The Effect of Walking Speed on Gait Variability in Healthy Young, Middle-aged and Elderly Individuals.
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Previous research with healthy young adults has suggested that the temporal structure of gait variability is not random but shows self-similarity that is dependent on speed. Specifically, the strength of the long-range correlation of stride intervals follows a quadratic relationship with the minimum values at the respective preferred walking speed (PWS). The purpose of this study was to investigate if this relationship is affected by increasing age. Ten healthy young, seven healthy, middle-aged and seven healthy, elderly adults completed five-minute walking trials at 80%, 90%, 100%, 110% and 120% of their PWS on a treadmill. We investigated the temporal structure of gait variability by using detrended fluctuation analysis. In addition, we computed the Coefficient of Variation (CV) to identify effects on amount of gait variability. Our results revealed a significant quadratic relationship between the temporal structure of gait variability and speed for all groups extending the previously reported existence of such a relationship in healthy young adults to older individuals. However, only significant negative linear relationships were found between amount of variability and speed providing support that this relationship is not quadratic but linear across individuals of different ages. In addition, we found that the examination of the temporal structure of gait variability is more sensitive in differentiating middle-age and younger individuals. If middle-age is where the aging process starts, then measures of the temporal structure of gait variability are essential as prognostic and diagnostic tools of aging.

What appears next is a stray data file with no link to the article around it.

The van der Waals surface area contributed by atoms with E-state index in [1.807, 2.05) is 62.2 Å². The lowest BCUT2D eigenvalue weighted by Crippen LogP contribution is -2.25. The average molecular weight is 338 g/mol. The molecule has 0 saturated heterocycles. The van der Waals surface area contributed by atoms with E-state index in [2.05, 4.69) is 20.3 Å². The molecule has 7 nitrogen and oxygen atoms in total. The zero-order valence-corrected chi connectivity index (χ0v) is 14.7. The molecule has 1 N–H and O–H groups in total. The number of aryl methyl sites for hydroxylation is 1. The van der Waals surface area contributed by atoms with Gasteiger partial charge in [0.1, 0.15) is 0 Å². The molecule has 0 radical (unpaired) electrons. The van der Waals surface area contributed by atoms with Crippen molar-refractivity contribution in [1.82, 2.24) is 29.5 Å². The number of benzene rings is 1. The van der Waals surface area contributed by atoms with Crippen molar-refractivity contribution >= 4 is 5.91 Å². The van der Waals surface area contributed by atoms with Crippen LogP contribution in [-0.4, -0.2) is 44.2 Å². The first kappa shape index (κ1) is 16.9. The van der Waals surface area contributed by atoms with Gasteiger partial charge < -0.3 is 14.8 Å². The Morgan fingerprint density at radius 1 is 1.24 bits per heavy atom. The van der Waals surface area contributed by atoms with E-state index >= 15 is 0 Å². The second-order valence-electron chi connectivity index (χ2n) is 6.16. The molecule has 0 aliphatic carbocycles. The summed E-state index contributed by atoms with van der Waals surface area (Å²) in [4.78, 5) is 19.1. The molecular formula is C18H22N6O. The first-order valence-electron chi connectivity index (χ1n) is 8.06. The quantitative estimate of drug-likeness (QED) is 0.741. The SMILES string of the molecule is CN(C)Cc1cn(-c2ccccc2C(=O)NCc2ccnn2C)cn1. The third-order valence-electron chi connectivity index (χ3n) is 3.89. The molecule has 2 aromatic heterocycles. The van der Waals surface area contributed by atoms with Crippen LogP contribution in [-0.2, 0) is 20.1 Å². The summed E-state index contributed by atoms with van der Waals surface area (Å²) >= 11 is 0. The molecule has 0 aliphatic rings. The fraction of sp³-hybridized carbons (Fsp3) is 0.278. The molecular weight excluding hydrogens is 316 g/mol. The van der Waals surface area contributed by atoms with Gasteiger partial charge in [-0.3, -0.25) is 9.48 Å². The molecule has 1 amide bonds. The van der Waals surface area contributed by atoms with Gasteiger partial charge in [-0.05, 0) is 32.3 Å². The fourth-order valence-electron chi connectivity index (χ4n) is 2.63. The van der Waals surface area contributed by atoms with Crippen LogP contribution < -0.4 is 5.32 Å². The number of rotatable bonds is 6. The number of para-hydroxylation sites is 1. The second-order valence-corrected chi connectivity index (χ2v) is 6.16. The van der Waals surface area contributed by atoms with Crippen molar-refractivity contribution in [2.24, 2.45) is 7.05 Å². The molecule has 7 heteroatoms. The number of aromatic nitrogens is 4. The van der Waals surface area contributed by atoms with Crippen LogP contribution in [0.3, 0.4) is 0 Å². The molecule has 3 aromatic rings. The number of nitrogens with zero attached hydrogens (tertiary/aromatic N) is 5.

author list (cited authors)
Chien, J. H., Yentes, J., Stergiou, N., & Siu, K.
complete list of authors
Chien, JH||Yentes, J||Stergiou, N||Siu, K-C